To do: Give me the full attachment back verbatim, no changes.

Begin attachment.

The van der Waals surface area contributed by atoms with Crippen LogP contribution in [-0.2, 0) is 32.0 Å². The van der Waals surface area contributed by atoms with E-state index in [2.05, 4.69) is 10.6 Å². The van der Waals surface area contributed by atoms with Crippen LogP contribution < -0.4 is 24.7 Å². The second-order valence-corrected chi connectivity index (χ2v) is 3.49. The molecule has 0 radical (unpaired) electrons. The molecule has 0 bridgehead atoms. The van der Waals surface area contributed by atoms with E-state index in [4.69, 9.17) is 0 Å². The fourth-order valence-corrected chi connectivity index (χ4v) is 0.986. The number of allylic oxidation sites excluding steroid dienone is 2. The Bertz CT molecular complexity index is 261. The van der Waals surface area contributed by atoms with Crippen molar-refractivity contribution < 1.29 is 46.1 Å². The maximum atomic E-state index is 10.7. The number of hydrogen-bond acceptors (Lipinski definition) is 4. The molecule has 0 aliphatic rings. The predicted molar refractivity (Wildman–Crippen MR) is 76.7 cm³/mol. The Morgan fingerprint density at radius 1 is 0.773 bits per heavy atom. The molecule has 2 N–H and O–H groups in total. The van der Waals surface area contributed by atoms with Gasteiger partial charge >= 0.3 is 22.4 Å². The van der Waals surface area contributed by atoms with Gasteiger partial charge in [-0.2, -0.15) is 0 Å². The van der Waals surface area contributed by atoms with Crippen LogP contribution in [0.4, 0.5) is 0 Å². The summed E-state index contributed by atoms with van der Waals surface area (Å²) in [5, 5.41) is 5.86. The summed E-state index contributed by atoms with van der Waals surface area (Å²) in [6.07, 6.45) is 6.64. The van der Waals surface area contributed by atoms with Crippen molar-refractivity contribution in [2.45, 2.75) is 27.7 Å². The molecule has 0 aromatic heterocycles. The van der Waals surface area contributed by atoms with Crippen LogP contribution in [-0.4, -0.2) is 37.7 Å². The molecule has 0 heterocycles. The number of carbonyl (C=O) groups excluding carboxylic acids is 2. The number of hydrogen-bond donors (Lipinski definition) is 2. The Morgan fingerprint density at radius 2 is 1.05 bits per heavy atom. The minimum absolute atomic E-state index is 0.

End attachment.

The van der Waals surface area contributed by atoms with Crippen LogP contribution in [-0.2, 0) is 32.0 Å². The van der Waals surface area contributed by atoms with E-state index in [2.05, 4.69) is 10.6 Å². The van der Waals surface area contributed by atoms with Crippen LogP contribution < -0.4 is 24.7 Å². The second-order valence-corrected chi connectivity index (χ2v) is 3.49. The molecule has 0 radical (unpaired) electrons. The molecule has 0 bridgehead atoms. The van der Waals surface area contributed by atoms with E-state index in [4.69, 9.17) is 0 Å². The fourth-order valence-corrected chi connectivity index (χ4v) is 0.986. The number of allylic oxidation sites excluding steroid dienone is 2. The Bertz CT molecular complexity index is 261. The van der Waals surface area contributed by atoms with Crippen molar-refractivity contribution < 1.29 is 46.1 Å². The maximum atomic E-state index is 10.7. The number of hydrogen-bond acceptors (Lipinski definition) is 4. The molecule has 0 aliphatic rings. The predicted molar refractivity (Wildman–Crippen MR) is 76.7 cm³/mol. The Morgan fingerprint density at radius 1 is 0.773 bits per heavy atom. The molecule has 2 N–H and O–H groups in total. The van der Waals surface area contributed by atoms with Gasteiger partial charge >= 0.3 is 22.4 Å². The van der Waals surface area contributed by atoms with Gasteiger partial charge in [-0.2, -0.15) is 0 Å². The van der Waals surface area contributed by atoms with Crippen LogP contribution in [0.4, 0.5) is 0 Å². The summed E-state index contributed by atoms with van der Waals surface area (Å²) in [5, 5.41) is 5.86. The summed E-state index contributed by atoms with van der Waals surface area (Å²) in [6.07, 6.45) is 6.64. The van der Waals surface area contributed by atoms with Crippen molar-refractivity contribution in [2.45, 2.75) is 27.7 Å². The molecule has 0 aromatic heterocycles. The van der Waals surface area contributed by atoms with Crippen LogP contribution in [-0.4, -0.2) is 37.7 Å². The molecule has 0 heterocycles. The number of carbonyl (C=O) groups excluding carboxylic acids is 2. The number of hydrogen-bond donors (Lipinski definition) is 2. The Morgan fingerprint density at radius 2 is 1.05 bits per heavy atom. The minimum absolute atomic E-state index is 0.